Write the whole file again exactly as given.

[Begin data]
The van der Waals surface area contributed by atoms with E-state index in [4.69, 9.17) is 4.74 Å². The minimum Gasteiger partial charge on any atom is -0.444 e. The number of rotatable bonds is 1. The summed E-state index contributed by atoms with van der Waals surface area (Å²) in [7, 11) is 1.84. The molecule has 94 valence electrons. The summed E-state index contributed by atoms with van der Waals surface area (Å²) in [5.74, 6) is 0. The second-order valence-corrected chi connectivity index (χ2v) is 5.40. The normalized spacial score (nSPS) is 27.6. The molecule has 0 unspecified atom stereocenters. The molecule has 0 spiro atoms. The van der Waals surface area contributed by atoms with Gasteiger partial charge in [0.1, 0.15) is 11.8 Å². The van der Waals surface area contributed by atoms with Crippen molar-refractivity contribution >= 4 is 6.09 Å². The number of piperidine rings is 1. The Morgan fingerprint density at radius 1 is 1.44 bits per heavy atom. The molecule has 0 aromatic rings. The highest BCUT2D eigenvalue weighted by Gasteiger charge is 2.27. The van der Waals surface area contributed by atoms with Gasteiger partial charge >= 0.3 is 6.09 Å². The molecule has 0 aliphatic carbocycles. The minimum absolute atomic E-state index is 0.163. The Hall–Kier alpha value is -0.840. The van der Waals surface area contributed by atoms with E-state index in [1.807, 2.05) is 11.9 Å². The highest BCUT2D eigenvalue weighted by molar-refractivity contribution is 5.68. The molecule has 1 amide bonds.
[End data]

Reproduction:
The van der Waals surface area contributed by atoms with E-state index in [4.69, 9.17) is 4.74 Å². The minimum Gasteiger partial charge on any atom is -0.444 e. The number of rotatable bonds is 1. The summed E-state index contributed by atoms with van der Waals surface area (Å²) in [7, 11) is 1.84. The molecule has 94 valence electrons. The summed E-state index contributed by atoms with van der Waals surface area (Å²) in [5.74, 6) is 0. The second-order valence-corrected chi connectivity index (χ2v) is 5.40. The normalized spacial score (nSPS) is 27.6. The molecule has 0 unspecified atom stereocenters. The molecule has 0 spiro atoms. The van der Waals surface area contributed by atoms with Gasteiger partial charge in [0.1, 0.15) is 11.8 Å². The van der Waals surface area contributed by atoms with Crippen molar-refractivity contribution >= 4 is 6.09 Å². The number of piperidine rings is 1. The Morgan fingerprint density at radius 1 is 1.44 bits per heavy atom. The molecule has 0 aromatic rings. The highest BCUT2D eigenvalue weighted by Gasteiger charge is 2.27. The van der Waals surface area contributed by atoms with Gasteiger partial charge >= 0.3 is 6.09 Å². The molecule has 0 aliphatic carbocycles. The minimum absolute atomic E-state index is 0.163. The Hall–Kier alpha value is -0.840. The van der Waals surface area contributed by atoms with E-state index in [1.807, 2.05) is 11.9 Å². The highest BCUT2D eigenvalue weighted by molar-refractivity contribution is 5.68. The molecule has 1 amide bonds.